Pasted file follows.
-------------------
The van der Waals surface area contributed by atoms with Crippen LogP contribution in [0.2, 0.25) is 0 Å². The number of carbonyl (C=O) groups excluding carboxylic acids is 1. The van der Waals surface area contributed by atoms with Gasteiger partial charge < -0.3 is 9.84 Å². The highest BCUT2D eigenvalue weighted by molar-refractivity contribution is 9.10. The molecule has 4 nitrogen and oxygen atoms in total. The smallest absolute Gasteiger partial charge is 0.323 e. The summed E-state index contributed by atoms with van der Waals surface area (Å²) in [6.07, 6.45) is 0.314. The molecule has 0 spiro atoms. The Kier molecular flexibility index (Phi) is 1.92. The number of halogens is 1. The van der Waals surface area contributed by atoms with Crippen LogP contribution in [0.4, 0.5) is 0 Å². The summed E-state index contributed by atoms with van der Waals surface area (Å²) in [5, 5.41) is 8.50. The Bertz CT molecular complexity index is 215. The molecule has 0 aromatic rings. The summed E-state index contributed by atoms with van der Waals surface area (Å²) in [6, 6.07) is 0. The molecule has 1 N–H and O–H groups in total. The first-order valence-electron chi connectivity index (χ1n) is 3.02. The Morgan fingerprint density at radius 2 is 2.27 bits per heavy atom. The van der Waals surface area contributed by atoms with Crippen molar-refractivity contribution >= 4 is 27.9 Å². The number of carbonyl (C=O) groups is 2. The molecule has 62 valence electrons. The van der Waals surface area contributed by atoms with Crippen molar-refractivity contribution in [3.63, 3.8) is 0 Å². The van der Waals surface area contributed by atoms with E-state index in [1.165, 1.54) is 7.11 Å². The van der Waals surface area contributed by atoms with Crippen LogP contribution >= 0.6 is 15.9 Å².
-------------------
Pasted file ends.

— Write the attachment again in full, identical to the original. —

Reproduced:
The van der Waals surface area contributed by atoms with Crippen LogP contribution in [0.2, 0.25) is 0 Å². The number of carbonyl (C=O) groups excluding carboxylic acids is 1. The van der Waals surface area contributed by atoms with Gasteiger partial charge < -0.3 is 9.84 Å². The highest BCUT2D eigenvalue weighted by molar-refractivity contribution is 9.10. The molecule has 4 nitrogen and oxygen atoms in total. The smallest absolute Gasteiger partial charge is 0.323 e. The summed E-state index contributed by atoms with van der Waals surface area (Å²) in [6.07, 6.45) is 0.314. The molecule has 0 spiro atoms. The Kier molecular flexibility index (Phi) is 1.92. The number of halogens is 1. The van der Waals surface area contributed by atoms with Crippen LogP contribution in [0.4, 0.5) is 0 Å². The summed E-state index contributed by atoms with van der Waals surface area (Å²) in [5, 5.41) is 8.50. The Bertz CT molecular complexity index is 215. The molecule has 0 aromatic rings. The summed E-state index contributed by atoms with van der Waals surface area (Å²) in [6, 6.07) is 0. The molecule has 1 N–H and O–H groups in total. The first-order valence-electron chi connectivity index (χ1n) is 3.02. The Morgan fingerprint density at radius 2 is 2.27 bits per heavy atom. The van der Waals surface area contributed by atoms with Crippen molar-refractivity contribution >= 4 is 27.9 Å². The number of carbonyl (C=O) groups is 2. The molecule has 62 valence electrons. The van der Waals surface area contributed by atoms with Crippen molar-refractivity contribution in [3.63, 3.8) is 0 Å². The van der Waals surface area contributed by atoms with E-state index in [1.165, 1.54) is 7.11 Å². The van der Waals surface area contributed by atoms with Crippen LogP contribution >= 0.6 is 15.9 Å².